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A few months back, I was backing the Ford out of my driveway. When I went to mash the middle pedal it went to the floor. No Brakes. Thankfully, I hadn’t built up enough steam to continue rolling into my neighbor’s yard. And thankfully I have insurance on the old Ford that provides towing when it breaks down. A quick phone call and a short tow ride later, and the Ford was hauled to the shop on a tow truck.

This video documents the work I did putting a fresh brake system under my old Ford. I had to learn a lot as I went. The most intimidating part was learning to flare the ends of the new brake lines. There are pre-bent brake line kits available for this car but I looked at the money I’d spend on the kit, versus buying the line and borrowing tools and it was about 10% of the cost. However, it is 100% more hassle to do it yourself!

In the process of diagnosing the failure, I narrowed it down to a leaky wheel cylinder and water in the system. After bending up and flaring new lines, and replacing all the wheel cylinders and master cylinder, I found out that one of the brand new wheel cylinders leaked like crazy. Go figure. After that, the next weakest link failed. I over-tightened the secondary bend on one of the double flares. I learned an important lesson here. I needed to leave a little “mush factor” (pretty sure that’s the proper term for this) in the flare. That way the end of that line can mate perfectly to its intended fitting.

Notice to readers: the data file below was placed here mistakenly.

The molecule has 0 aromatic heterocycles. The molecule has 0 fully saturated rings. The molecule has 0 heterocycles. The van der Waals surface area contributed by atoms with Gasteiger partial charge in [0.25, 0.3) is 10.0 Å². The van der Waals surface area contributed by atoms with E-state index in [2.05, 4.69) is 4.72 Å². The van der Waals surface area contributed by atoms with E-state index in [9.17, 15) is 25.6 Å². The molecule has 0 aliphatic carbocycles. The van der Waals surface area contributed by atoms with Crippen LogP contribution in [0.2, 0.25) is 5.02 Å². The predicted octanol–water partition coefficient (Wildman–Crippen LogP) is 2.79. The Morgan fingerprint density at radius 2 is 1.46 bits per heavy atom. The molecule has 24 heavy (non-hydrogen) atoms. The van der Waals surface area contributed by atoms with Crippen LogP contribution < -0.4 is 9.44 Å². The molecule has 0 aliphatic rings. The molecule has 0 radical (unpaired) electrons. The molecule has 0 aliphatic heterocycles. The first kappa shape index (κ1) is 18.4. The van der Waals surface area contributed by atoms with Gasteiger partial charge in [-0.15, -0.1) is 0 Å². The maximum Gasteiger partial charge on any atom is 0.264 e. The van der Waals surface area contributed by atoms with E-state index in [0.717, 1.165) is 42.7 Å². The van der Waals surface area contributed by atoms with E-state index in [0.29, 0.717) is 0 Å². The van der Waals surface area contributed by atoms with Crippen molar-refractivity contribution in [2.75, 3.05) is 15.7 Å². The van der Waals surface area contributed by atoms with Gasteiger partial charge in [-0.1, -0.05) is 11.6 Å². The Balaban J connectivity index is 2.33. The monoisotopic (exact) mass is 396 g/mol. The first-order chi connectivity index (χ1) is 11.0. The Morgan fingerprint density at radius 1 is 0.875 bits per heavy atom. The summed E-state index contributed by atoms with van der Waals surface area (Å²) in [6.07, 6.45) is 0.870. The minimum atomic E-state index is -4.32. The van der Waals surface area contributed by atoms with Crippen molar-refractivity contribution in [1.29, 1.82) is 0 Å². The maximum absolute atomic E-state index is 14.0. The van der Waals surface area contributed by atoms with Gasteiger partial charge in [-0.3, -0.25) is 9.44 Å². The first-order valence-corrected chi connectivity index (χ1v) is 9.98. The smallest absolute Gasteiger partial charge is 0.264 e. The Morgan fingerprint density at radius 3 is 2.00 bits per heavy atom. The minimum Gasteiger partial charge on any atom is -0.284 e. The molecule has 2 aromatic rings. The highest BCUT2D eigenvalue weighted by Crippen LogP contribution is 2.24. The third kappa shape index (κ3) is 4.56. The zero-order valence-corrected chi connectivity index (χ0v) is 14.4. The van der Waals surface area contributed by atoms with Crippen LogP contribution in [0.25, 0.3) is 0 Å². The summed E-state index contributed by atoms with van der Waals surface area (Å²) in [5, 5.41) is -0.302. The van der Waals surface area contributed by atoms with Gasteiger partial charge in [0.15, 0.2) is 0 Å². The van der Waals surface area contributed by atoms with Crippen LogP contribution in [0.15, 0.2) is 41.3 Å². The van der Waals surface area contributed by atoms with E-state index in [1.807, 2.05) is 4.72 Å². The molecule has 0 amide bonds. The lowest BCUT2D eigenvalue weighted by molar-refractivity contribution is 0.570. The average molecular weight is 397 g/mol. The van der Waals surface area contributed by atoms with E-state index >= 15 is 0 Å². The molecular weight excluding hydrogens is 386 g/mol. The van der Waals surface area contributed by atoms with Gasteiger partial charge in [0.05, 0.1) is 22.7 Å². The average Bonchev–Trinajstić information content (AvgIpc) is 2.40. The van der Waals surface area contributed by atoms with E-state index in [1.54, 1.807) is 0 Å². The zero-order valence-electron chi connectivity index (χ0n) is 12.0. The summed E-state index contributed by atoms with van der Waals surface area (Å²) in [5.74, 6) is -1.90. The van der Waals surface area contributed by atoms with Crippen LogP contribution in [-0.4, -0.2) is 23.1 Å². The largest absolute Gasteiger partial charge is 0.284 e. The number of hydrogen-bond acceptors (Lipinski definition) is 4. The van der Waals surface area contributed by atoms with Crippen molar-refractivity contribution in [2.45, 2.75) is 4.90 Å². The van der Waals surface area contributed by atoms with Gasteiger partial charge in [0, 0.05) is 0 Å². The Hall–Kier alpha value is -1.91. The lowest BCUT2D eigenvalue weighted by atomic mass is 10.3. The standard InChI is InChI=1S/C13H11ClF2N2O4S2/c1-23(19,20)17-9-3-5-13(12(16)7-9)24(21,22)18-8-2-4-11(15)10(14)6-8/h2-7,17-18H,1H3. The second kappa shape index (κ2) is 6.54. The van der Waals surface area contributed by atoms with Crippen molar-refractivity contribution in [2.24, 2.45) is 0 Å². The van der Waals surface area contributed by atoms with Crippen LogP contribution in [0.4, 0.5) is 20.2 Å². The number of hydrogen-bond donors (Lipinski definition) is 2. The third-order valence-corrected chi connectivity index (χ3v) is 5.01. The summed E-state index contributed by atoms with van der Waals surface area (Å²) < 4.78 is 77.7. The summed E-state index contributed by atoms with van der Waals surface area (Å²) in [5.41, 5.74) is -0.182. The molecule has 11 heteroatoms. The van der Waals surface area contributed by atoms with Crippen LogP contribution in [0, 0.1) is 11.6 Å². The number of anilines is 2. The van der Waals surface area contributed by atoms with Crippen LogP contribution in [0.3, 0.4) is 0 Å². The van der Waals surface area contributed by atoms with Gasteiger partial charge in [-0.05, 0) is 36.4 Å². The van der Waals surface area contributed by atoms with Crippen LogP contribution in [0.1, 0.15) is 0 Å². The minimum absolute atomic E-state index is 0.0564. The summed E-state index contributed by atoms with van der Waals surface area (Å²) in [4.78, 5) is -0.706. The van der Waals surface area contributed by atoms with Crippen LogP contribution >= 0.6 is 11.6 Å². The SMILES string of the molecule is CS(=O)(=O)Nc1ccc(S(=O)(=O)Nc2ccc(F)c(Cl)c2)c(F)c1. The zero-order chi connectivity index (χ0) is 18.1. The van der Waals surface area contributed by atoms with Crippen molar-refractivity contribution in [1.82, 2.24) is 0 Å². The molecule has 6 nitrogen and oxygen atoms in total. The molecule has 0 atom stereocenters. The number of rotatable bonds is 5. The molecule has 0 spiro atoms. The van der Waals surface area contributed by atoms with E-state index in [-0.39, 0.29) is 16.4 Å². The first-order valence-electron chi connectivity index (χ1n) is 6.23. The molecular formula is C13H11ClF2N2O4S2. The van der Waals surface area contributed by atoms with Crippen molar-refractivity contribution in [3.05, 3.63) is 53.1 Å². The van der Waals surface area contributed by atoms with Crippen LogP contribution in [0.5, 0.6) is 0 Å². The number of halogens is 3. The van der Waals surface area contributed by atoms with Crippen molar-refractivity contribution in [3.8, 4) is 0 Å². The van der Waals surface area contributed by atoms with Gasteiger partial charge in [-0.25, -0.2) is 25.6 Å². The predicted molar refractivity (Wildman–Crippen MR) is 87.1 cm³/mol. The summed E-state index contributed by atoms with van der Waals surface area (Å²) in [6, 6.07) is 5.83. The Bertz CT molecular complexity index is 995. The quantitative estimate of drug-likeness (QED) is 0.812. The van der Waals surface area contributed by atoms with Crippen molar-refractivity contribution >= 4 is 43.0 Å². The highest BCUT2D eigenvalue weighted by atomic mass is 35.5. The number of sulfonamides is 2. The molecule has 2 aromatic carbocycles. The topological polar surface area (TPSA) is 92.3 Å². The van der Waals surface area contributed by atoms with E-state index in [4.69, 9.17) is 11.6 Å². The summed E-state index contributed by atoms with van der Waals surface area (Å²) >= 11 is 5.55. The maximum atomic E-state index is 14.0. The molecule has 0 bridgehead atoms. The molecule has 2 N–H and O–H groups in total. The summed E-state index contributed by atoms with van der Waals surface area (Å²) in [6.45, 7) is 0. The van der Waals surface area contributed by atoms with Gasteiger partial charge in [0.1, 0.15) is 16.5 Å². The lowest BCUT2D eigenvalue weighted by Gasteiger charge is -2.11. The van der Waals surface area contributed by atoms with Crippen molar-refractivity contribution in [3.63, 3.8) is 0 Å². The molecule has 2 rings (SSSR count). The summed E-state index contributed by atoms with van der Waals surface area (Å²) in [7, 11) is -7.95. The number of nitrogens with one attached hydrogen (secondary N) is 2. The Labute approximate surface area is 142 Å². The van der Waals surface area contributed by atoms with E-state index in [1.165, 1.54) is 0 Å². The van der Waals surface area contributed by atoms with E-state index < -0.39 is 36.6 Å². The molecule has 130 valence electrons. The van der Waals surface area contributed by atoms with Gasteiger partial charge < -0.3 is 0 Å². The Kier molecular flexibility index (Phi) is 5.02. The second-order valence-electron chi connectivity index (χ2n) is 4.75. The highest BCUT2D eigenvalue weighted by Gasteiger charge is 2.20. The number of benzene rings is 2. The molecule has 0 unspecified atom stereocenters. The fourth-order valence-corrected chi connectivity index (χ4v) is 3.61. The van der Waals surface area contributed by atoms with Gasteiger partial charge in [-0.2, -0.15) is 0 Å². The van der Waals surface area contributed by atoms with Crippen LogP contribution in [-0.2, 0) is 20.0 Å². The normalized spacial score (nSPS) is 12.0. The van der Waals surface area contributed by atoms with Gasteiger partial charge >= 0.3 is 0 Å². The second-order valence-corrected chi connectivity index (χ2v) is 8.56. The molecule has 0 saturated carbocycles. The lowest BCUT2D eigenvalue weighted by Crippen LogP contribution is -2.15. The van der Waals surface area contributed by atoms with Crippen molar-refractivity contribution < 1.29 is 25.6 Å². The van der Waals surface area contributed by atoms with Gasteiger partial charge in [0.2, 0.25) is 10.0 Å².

After a couple setbacks and a significant amount of time in the lift, I had all the bugs worked out. Since I bought the car, I’ve always considered the brake system a little dodgy. Now it’s moved down the list of things to worry about while driving my old Ford. Thanks for reading me and enjoy the video.

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Aaron V Starnes
Aaron V Starnes

Car guy, small business owner, award-winning writer and proud papa.

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